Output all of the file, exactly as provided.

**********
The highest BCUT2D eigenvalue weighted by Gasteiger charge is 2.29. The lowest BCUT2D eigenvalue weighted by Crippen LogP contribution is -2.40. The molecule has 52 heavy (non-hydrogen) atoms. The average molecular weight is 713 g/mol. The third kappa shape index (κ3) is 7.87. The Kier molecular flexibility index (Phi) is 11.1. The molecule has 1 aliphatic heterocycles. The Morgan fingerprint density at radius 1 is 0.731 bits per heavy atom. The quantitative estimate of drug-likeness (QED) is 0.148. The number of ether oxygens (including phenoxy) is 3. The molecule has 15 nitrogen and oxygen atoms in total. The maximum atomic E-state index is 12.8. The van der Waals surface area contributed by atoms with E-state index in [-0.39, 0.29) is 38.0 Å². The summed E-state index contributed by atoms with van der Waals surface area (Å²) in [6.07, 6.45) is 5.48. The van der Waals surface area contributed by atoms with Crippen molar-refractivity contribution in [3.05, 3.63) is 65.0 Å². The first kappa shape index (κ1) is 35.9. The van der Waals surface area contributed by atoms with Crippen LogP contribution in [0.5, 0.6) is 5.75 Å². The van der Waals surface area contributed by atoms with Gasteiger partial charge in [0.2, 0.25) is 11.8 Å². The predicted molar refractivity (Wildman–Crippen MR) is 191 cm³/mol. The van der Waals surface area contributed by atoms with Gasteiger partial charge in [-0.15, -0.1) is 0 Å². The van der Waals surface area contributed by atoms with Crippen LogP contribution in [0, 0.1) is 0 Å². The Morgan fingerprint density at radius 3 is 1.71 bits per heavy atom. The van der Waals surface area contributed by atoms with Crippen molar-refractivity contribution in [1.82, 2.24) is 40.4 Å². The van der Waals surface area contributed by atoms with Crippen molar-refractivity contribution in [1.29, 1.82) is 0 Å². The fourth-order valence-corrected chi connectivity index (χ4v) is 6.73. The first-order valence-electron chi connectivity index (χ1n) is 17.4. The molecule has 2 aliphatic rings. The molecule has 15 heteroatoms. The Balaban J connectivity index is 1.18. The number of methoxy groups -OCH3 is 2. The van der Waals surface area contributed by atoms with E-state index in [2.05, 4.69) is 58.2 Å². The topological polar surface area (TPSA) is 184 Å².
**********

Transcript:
The highest BCUT2D eigenvalue weighted by Gasteiger charge is 2.29. The lowest BCUT2D eigenvalue weighted by Crippen LogP contribution is -2.40. The molecule has 52 heavy (non-hydrogen) atoms. The average molecular weight is 713 g/mol. The third kappa shape index (κ3) is 7.87. The Kier molecular flexibility index (Phi) is 11.1. The molecule has 1 aliphatic heterocycles. The Morgan fingerprint density at radius 1 is 0.731 bits per heavy atom. The quantitative estimate of drug-likeness (QED) is 0.148. The number of ether oxygens (including phenoxy) is 3. The molecule has 15 nitrogen and oxygen atoms in total. The maximum atomic E-state index is 12.8. The van der Waals surface area contributed by atoms with E-state index in [-0.39, 0.29) is 38.0 Å². The summed E-state index contributed by atoms with van der Waals surface area (Å²) in [6.07, 6.45) is 5.48. The van der Waals surface area contributed by atoms with Crippen molar-refractivity contribution in [3.05, 3.63) is 65.0 Å². The first kappa shape index (κ1) is 35.9. The van der Waals surface area contributed by atoms with Crippen LogP contribution in [0.5, 0.6) is 5.75 Å². The van der Waals surface area contributed by atoms with Gasteiger partial charge in [0.2, 0.25) is 11.8 Å². The predicted molar refractivity (Wildman–Crippen MR) is 191 cm³/mol. The van der Waals surface area contributed by atoms with Gasteiger partial charge in [-0.15, -0.1) is 0 Å². The van der Waals surface area contributed by atoms with Crippen LogP contribution in [0, 0.1) is 0 Å². The Morgan fingerprint density at radius 3 is 1.71 bits per heavy atom. The van der Waals surface area contributed by atoms with Crippen molar-refractivity contribution in [1.82, 2.24) is 40.4 Å². The van der Waals surface area contributed by atoms with Crippen molar-refractivity contribution in [1.29, 1.82) is 0 Å². The fourth-order valence-corrected chi connectivity index (χ4v) is 6.73. The first-order valence-electron chi connectivity index (χ1n) is 17.4. The molecule has 2 aliphatic rings. The molecule has 15 heteroatoms. The Balaban J connectivity index is 1.18. The number of methoxy groups -OCH3 is 2. The van der Waals surface area contributed by atoms with E-state index in [2.05, 4.69) is 58.2 Å². The topological polar surface area (TPSA) is 184 Å².